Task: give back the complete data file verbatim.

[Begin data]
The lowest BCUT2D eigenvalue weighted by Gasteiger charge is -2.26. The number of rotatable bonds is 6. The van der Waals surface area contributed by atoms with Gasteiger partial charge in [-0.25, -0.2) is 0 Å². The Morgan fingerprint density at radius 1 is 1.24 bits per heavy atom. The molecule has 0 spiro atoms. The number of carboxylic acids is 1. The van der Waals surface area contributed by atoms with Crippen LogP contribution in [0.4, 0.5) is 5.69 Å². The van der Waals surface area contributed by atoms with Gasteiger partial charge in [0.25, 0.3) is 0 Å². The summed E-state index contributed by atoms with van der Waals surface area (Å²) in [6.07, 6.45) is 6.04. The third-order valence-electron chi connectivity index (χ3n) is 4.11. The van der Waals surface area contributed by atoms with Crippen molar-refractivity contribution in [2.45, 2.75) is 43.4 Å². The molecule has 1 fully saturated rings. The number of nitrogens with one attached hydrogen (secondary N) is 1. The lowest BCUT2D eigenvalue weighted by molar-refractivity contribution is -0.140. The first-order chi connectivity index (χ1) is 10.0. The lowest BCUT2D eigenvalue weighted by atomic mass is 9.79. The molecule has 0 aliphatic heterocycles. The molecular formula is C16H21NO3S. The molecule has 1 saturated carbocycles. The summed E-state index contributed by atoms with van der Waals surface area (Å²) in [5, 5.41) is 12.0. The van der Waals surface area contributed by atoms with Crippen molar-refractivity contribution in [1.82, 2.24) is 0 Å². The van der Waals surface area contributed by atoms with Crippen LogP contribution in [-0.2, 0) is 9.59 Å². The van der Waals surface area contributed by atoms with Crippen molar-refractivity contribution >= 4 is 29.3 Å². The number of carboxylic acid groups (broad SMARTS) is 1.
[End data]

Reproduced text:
The lowest BCUT2D eigenvalue weighted by Gasteiger charge is -2.26. The number of rotatable bonds is 6. The van der Waals surface area contributed by atoms with Gasteiger partial charge in [-0.25, -0.2) is 0 Å². The Morgan fingerprint density at radius 1 is 1.24 bits per heavy atom. The molecule has 0 spiro atoms. The number of carboxylic acids is 1. The van der Waals surface area contributed by atoms with Crippen LogP contribution in [0.4, 0.5) is 5.69 Å². The van der Waals surface area contributed by atoms with Gasteiger partial charge in [0.25, 0.3) is 0 Å². The summed E-state index contributed by atoms with van der Waals surface area (Å²) in [6.07, 6.45) is 6.04. The third-order valence-electron chi connectivity index (χ3n) is 4.11. The van der Waals surface area contributed by atoms with Crippen molar-refractivity contribution in [2.45, 2.75) is 43.4 Å². The molecule has 1 fully saturated rings. The number of nitrogens with one attached hydrogen (secondary N) is 1. The lowest BCUT2D eigenvalue weighted by molar-refractivity contribution is -0.140. The first-order chi connectivity index (χ1) is 10.0. The lowest BCUT2D eigenvalue weighted by atomic mass is 9.79. The molecule has 0 aliphatic heterocycles. The molecular formula is C16H21NO3S. The molecule has 1 saturated carbocycles. The summed E-state index contributed by atoms with van der Waals surface area (Å²) in [5, 5.41) is 12.0. The van der Waals surface area contributed by atoms with Crippen molar-refractivity contribution in [1.82, 2.24) is 0 Å². The van der Waals surface area contributed by atoms with Crippen LogP contribution in [-0.2, 0) is 9.59 Å². The van der Waals surface area contributed by atoms with Crippen molar-refractivity contribution >= 4 is 29.3 Å². The number of carboxylic acid groups (broad SMARTS) is 1.